Frank was like that, there to help when you asked, and never ashamed to ask for help when needed. Frank was a friend everybody had.

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Becky, thank you so very much for starting this thread, as a tribute to our dear friend, Frank. I know that Frank is smiling down on all of us as we try to put our feelings for him into words to share among us. Frank was such a special and unique member of this board. His sense humor and caring nature was always there to pick us up just when we needed it most. He was always supportive of others and seemed to always give others a pat on the shoulder to offer encouragement. He was able to both give a joke and be on the receiving end of a joke. He was strong and a true warrior when it came to fighting this terrible disease. I can say, with certainty, that Frank was a true ray of sunshine for each of us and I will never forget him.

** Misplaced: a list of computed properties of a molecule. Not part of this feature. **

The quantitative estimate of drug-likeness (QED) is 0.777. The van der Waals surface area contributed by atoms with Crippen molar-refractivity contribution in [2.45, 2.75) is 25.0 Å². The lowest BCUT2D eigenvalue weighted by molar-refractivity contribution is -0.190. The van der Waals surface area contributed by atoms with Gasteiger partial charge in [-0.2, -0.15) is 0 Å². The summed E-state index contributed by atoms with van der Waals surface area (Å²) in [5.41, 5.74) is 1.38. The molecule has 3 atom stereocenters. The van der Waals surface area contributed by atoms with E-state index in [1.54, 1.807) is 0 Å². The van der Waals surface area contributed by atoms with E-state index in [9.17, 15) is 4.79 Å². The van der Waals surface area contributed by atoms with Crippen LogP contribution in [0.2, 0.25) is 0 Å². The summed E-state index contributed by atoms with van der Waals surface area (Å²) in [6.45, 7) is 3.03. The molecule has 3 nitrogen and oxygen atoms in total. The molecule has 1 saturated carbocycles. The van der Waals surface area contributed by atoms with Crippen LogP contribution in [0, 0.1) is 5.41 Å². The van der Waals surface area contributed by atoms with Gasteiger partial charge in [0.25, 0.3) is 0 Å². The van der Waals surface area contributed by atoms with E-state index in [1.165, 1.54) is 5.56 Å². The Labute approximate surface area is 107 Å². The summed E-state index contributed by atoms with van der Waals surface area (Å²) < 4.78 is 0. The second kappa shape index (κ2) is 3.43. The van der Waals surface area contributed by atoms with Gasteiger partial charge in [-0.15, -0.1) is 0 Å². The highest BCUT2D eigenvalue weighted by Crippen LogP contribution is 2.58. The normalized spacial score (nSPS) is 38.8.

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My favorite experience of frank had everything to do with his pic when I arrived and then the switch of his pic.

The first pic, the beer, the donut, the tv, the dog...I read the caption and so got it. But the guy in the pic, just looked like a "GUY" a typical guy.

Then I started reading his posts. This is more than a typical guy. Way more.

And then the switch. Frank, bald, with a huge smile...way more of a smile than even a donut a beer a football game and a dog could put on a guys face...because he was holding his grandchild on his lap.

Not a typical "guy" at all. I remember reacting to that change sitting at my desk at home. And thinking. The other pic suits him, but this one tells the story!

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Thanks Becky Snowflake for posting this opportunity to...well, bring out the Frank we all knew and loved, each in our own way, especially since we all didn't know him the same (I'm a much younger member than many of you and have no clue what the chicken cult is! :D ) I came from Frank's neck of the woods: Valencia was practically in my backyard when I last lived in PA (I was born and raised in PA for well over 25 years of my life).